Global effort to reduce postoperative infection risk

Infection rates following surgical procedure vary across countries, however the causes and the ranges of variation are not well understood.

In this Global Health Talks conversation with host Mike Lesner, Dr Charles Edmiston discusses how infection monitoring came to the forefront in a body of work from the Lancet Infectious Diseases in 2018. The subsequent article looked at data from 343 hospitals across 66 countries on the types of infection and their incidence (ref: Surgical site infection after gastrointestinal surgery in high-income, middle-income, and low-income countries: a prospective, international, multicentre cohort study

From the analysis, the range from high income countries 9.4% compared with 23% in low income countries. However certain procedures had higher level infection rates.

The causes of the infections are not as high as would be assumed on the surgical procedure, but co-morbidity and lifestyle choices including alcohol consumption may exacerbate risk. As Dr Edmiston states, there are a myriad of causes, and funding is limited in many countries. However there are some solutions, where goals, performance tracking against the goals and better communication is needed.

Surgical care bundles from 20 years ago, are referenced by Dr Edmiston on pre-operative protocols for mitigating risk such as cleansing skin prior to procedure and in the cases of smokers, ceasing earlier to help with post-operative wound healing. Surgical care bundles work in a co-operative fashion, where one system may fail, another comes into play.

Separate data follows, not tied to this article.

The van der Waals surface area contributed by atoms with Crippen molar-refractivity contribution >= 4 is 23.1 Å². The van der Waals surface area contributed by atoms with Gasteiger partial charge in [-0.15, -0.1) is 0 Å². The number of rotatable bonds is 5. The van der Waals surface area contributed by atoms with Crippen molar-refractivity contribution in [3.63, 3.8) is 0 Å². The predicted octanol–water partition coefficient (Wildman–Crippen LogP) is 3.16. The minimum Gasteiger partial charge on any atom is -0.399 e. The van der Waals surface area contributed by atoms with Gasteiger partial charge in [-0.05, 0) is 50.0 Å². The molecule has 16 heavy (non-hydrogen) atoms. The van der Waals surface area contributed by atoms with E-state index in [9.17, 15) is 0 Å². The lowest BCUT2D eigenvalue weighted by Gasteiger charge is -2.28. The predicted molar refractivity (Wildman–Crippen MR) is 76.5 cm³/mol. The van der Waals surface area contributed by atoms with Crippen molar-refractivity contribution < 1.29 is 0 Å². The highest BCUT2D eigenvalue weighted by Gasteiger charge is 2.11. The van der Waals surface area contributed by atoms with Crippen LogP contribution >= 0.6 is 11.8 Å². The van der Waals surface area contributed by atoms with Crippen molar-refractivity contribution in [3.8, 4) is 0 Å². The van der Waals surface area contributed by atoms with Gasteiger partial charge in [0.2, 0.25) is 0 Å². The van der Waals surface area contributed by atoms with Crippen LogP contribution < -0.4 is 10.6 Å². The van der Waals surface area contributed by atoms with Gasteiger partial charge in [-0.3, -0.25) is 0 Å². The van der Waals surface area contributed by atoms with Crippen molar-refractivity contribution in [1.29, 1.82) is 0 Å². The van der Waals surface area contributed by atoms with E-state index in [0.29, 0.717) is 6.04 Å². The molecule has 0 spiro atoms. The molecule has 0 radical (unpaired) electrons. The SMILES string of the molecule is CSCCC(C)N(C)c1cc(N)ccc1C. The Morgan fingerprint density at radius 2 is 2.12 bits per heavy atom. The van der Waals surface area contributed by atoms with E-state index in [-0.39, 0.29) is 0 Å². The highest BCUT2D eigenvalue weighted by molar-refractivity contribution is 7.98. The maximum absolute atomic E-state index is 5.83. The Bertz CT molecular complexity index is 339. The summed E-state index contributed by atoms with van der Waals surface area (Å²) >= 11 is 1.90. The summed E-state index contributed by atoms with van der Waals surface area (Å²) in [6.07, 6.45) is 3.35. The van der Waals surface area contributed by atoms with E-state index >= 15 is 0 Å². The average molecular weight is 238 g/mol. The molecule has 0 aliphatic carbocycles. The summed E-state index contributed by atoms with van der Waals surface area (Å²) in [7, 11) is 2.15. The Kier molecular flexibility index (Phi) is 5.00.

COVID-19 has given the public, an appreciation of the ramification of the existing state of health, impacting the outcomes they may face. Dr Edmiston talks on how patients and family play a critical role and need to be part of planning and mitigation leading to up to procedure.

During the talk, Dr Edmiston also discusses the causes for 23% infection rates in low income countries. Aside from access to clean water to drink and wash, access to post-operative health services either in person or by virtual care are limited. This also includes giving the patient antibiotic prophylaxis immediately prior to surgery, to reduce the chances of infection during surgical procedure.

Dr Edmiston speaks about his involvement in a Singapore conference in 2019 on antibiotic stewardship to counter widespread use in infection control in the Asia-Pacific region. The aims being to make the findings available to clinical colleagues not in attendance.

In closing Dr Edmiston, reflects on his 44 years of work in surgical site infection prevention. Today he works at the Medical College of Wisconsin. Reflecting on his life’s work being part of an ‘orchestra’ rather than 1 individual’s work, Dr Edmiston continues to help others tackling global efforts to reduce the risk of postoperative infections.

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